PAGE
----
While the Govt. is confident of required votes in the Lok Sabha, the Opposition is hopeful of defeating the Govt. in the Upper House. Govt. is sounding confident after its second largest constituent, DMK reluctantly decided to vote for the Govt. “with bitterness” on this issue. The Govt. is also hoping its key allies SP and BSP who stand opposed to foreign superstores will bail it out through abstention from voting. Though SP and BSP continue to give mix signals and are keeping everyone guessing. To muster a simple majority mark in the Rajya Sabha, the Govt. requires votes from the 15-member BSP and abstention by 9 SP parliamentarians.

The likely parliamentary position is as follows:-

Lok Sabha Position

For FDI Retail-257

Undecided-43 (In principle all opposed to FDI Retail)

Against FDI Retail-244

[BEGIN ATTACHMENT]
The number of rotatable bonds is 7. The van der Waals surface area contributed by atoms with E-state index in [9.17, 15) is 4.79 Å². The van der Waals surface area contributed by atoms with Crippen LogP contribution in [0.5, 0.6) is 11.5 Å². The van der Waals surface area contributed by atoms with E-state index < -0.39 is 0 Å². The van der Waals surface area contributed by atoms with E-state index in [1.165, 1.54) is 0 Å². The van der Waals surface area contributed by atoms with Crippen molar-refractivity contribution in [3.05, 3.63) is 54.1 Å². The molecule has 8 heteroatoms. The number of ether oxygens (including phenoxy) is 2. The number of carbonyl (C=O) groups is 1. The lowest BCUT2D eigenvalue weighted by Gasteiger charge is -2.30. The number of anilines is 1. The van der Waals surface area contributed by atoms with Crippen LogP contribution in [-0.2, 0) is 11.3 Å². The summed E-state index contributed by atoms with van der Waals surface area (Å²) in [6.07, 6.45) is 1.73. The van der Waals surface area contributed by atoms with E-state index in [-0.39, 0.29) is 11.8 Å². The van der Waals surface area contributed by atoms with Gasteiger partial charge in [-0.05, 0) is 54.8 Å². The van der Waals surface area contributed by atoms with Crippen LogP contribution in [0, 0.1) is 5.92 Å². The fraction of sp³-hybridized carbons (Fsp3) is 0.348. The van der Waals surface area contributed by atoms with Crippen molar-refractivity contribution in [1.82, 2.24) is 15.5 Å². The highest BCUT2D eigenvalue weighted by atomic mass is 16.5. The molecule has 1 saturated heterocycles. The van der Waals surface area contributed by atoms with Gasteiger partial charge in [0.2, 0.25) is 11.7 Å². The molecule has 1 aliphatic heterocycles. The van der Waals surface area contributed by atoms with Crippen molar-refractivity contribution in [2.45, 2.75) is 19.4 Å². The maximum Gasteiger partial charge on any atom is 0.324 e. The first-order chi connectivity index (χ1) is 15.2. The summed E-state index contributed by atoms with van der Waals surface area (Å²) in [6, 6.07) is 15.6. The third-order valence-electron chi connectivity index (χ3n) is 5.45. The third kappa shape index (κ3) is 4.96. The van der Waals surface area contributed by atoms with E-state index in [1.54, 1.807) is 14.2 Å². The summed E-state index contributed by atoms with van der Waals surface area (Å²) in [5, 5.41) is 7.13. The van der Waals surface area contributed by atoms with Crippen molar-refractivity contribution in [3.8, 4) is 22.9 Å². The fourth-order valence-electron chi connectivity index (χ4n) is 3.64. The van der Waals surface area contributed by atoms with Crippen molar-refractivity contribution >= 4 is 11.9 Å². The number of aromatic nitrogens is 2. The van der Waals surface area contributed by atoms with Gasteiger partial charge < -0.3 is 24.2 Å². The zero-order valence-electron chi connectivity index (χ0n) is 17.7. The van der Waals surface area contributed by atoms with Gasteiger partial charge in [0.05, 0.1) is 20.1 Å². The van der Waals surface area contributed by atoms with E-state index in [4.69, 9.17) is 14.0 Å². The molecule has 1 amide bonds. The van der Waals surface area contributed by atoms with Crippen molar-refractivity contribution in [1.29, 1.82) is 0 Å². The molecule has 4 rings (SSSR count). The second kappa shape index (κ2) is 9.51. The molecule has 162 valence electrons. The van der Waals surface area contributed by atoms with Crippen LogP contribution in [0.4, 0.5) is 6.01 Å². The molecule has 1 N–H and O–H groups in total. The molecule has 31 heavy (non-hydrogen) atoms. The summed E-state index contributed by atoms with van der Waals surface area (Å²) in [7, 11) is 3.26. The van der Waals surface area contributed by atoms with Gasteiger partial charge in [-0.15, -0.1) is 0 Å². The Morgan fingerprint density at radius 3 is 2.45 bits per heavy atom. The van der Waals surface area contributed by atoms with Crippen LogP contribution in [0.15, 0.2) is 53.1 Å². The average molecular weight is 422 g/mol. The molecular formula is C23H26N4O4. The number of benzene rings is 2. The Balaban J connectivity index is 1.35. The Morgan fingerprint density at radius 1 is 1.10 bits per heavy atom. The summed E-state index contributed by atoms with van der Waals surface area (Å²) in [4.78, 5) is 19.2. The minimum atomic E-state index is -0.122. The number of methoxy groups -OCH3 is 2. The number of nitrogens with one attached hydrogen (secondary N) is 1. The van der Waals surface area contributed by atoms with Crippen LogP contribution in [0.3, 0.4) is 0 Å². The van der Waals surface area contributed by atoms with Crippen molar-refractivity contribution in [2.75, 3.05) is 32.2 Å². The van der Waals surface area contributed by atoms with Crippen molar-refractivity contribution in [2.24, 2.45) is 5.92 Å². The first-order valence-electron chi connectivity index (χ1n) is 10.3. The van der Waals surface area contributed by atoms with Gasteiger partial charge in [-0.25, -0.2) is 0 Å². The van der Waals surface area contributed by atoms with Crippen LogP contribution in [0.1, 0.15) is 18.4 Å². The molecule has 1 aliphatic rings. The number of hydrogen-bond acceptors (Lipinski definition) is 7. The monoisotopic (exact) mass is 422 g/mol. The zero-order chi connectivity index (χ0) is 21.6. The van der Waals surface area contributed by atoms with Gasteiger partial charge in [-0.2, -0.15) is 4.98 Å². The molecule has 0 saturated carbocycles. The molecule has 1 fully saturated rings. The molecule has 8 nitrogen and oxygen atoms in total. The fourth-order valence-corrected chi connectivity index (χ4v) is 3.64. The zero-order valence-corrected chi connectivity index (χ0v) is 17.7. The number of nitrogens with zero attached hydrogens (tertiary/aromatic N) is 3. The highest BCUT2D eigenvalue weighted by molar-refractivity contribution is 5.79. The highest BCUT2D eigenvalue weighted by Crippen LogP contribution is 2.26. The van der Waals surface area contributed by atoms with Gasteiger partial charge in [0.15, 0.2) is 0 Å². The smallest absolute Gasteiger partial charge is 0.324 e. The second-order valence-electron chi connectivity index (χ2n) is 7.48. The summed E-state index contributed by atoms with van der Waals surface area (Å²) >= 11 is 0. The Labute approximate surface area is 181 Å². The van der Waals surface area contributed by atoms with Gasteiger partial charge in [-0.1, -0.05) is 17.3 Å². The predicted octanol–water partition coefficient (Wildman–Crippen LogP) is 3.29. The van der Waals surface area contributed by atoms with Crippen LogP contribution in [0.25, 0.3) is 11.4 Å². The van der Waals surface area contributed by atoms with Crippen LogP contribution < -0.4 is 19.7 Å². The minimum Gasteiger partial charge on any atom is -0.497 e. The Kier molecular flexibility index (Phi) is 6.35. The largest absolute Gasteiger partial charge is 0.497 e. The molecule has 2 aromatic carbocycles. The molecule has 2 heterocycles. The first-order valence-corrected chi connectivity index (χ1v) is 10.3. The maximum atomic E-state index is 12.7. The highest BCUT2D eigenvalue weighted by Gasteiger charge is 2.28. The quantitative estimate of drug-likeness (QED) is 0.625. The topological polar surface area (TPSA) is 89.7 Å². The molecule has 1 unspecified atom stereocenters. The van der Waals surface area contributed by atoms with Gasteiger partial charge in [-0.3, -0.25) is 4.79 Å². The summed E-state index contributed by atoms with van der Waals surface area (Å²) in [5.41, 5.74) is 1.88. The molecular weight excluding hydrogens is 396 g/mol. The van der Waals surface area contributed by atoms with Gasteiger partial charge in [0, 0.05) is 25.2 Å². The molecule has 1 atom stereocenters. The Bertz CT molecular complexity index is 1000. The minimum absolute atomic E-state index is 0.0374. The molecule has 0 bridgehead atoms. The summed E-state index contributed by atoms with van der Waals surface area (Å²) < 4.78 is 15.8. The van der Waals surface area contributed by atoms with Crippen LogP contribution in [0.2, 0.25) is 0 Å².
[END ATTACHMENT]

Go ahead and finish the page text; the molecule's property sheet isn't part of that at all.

Simple majority mark-272

Total Seats-545

Effective Strength-544

Rajya Sabha Position

For FDI Retail-95

Undecided-24 (In principle all opposed to FDI Retail)

Against FDI Retail-113

Nominated Members-12

Simple majority mark-123

Total Seats-245

Effective Strength-244

This will be the first such trial of strength in the 15th Parliament.  There has never been a parliamentary discussion of this sort on executive decision.

Another opportunity-The Opposition could get another opportunity to show its strength when the government later brings RBI’s amendments to Fema in the form of Fema (Third Amendment) Regulations, 2012 notification for the approval of both Houses to facilitate FDI-retail’s implementation.

Street Action-Independent retailers and street vendors would organize protest against FDI Retail at parliament on 3rd December.

 

Fight Over Foreign Retail (Walmart!) Entry into India Enters a New Stage

India’s Prime Minister Manmohan Singh